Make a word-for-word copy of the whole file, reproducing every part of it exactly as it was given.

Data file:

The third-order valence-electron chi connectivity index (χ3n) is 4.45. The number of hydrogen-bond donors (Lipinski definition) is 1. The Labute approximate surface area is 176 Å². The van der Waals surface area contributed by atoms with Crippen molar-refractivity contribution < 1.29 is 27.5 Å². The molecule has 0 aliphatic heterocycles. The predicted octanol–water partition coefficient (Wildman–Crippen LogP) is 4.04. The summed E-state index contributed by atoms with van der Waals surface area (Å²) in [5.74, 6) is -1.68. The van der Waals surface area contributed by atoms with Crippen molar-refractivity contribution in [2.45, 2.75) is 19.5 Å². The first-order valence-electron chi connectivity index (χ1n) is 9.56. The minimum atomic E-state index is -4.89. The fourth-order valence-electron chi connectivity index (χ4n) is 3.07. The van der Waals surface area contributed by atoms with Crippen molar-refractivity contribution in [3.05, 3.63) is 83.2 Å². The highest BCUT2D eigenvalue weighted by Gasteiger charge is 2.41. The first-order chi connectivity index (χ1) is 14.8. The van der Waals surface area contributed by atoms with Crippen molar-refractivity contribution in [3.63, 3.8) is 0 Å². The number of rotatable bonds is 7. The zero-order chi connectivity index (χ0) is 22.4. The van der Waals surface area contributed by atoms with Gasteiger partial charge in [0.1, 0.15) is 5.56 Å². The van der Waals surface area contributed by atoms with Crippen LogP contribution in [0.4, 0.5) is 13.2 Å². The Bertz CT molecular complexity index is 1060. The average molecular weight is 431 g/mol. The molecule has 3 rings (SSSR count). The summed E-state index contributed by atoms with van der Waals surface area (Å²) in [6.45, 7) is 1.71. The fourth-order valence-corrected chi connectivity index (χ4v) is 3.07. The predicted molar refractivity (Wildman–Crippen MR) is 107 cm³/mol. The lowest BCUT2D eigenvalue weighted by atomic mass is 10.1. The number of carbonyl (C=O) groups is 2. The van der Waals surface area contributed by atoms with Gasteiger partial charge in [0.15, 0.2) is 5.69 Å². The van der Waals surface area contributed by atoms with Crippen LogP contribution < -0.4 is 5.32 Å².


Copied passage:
The third-order valence-electron chi connectivity index (χ3n) is 4.45. The number of hydrogen-bond donors (Lipinski definition) is 1. The Labute approximate surface area is 176 Å². The van der Waals surface area contributed by atoms with Crippen molar-refractivity contribution < 1.29 is 27.5 Å². The molecule has 0 aliphatic heterocycles. The predicted octanol–water partition coefficient (Wildman–Crippen LogP) is 4.04. The summed E-state index contributed by atoms with van der Waals surface area (Å²) in [5.74, 6) is -1.68. The van der Waals surface area contributed by atoms with Crippen molar-refractivity contribution in [2.45, 2.75) is 19.5 Å². The first-order valence-electron chi connectivity index (χ1n) is 9.56. The minimum atomic E-state index is -4.89. The fourth-order valence-electron chi connectivity index (χ4n) is 3.07. The van der Waals surface area contributed by atoms with Crippen molar-refractivity contribution in [3.05, 3.63) is 83.2 Å². The highest BCUT2D eigenvalue weighted by Gasteiger charge is 2.41. The first-order chi connectivity index (χ1) is 14.8. The van der Waals surface area contributed by atoms with Crippen molar-refractivity contribution in [3.63, 3.8) is 0 Å². The number of rotatable bonds is 7. The zero-order chi connectivity index (χ0) is 22.4. The van der Waals surface area contributed by atoms with Gasteiger partial charge in [0.1, 0.15) is 5.56 Å². The van der Waals surface area contributed by atoms with Crippen LogP contribution in [0.4, 0.5) is 13.2 Å². The Bertz CT molecular complexity index is 1060. The average molecular weight is 431 g/mol. The molecule has 3 rings (SSSR count). The summed E-state index contributed by atoms with van der Waals surface area (Å²) in [6.45, 7) is 1.71. The fourth-order valence-corrected chi connectivity index (χ4v) is 3.07. The predicted molar refractivity (Wildman–Crippen MR) is 107 cm³/mol. The lowest BCUT2D eigenvalue weighted by atomic mass is 10.1. The number of carbonyl (C=O) groups is 2. The van der Waals surface area contributed by atoms with Gasteiger partial charge in [0.15, 0.2) is 5.69 Å². The van der Waals surface area contributed by atoms with Crippen LogP contribution < -0.4 is 5.32 Å².